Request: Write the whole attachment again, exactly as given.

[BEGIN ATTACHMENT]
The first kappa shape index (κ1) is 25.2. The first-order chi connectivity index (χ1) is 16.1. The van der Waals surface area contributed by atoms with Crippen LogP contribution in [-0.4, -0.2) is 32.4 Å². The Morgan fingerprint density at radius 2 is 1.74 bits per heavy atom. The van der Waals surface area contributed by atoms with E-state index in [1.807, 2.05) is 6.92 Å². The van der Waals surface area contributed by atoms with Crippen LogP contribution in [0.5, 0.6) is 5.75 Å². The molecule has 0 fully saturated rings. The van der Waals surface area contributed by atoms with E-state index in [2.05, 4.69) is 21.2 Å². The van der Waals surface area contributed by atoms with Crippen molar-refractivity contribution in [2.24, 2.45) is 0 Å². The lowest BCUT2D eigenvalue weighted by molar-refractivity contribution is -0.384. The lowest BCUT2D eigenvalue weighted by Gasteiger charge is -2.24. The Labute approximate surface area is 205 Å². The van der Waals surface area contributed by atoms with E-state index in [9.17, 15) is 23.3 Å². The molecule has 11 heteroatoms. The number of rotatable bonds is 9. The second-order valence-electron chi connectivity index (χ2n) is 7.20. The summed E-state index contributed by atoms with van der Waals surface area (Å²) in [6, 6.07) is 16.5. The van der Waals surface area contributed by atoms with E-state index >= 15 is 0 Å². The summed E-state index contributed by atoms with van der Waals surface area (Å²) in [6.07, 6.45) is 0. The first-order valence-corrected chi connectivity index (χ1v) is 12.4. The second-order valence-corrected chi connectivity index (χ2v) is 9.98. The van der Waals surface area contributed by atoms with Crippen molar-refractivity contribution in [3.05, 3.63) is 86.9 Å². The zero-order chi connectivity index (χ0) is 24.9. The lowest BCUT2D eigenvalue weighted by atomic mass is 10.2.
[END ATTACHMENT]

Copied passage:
The first kappa shape index (κ1) is 25.2. The first-order chi connectivity index (χ1) is 16.1. The van der Waals surface area contributed by atoms with Crippen LogP contribution in [-0.4, -0.2) is 32.4 Å². The Morgan fingerprint density at radius 2 is 1.74 bits per heavy atom. The van der Waals surface area contributed by atoms with E-state index in [1.807, 2.05) is 6.92 Å². The van der Waals surface area contributed by atoms with Crippen LogP contribution in [0.5, 0.6) is 5.75 Å². The molecule has 0 fully saturated rings. The van der Waals surface area contributed by atoms with E-state index in [2.05, 4.69) is 21.2 Å². The van der Waals surface area contributed by atoms with Crippen molar-refractivity contribution in [2.24, 2.45) is 0 Å². The lowest BCUT2D eigenvalue weighted by molar-refractivity contribution is -0.384. The lowest BCUT2D eigenvalue weighted by Gasteiger charge is -2.24. The Labute approximate surface area is 205 Å². The van der Waals surface area contributed by atoms with E-state index in [9.17, 15) is 23.3 Å². The molecule has 11 heteroatoms. The number of rotatable bonds is 9. The second-order valence-electron chi connectivity index (χ2n) is 7.20. The summed E-state index contributed by atoms with van der Waals surface area (Å²) in [6, 6.07) is 16.5. The van der Waals surface area contributed by atoms with E-state index >= 15 is 0 Å². The summed E-state index contributed by atoms with van der Waals surface area (Å²) in [6.07, 6.45) is 0. The first-order valence-corrected chi connectivity index (χ1v) is 12.4. The second-order valence-corrected chi connectivity index (χ2v) is 9.98. The van der Waals surface area contributed by atoms with Crippen molar-refractivity contribution in [3.05, 3.63) is 86.9 Å². The zero-order chi connectivity index (χ0) is 24.9. The lowest BCUT2D eigenvalue weighted by atomic mass is 10.2.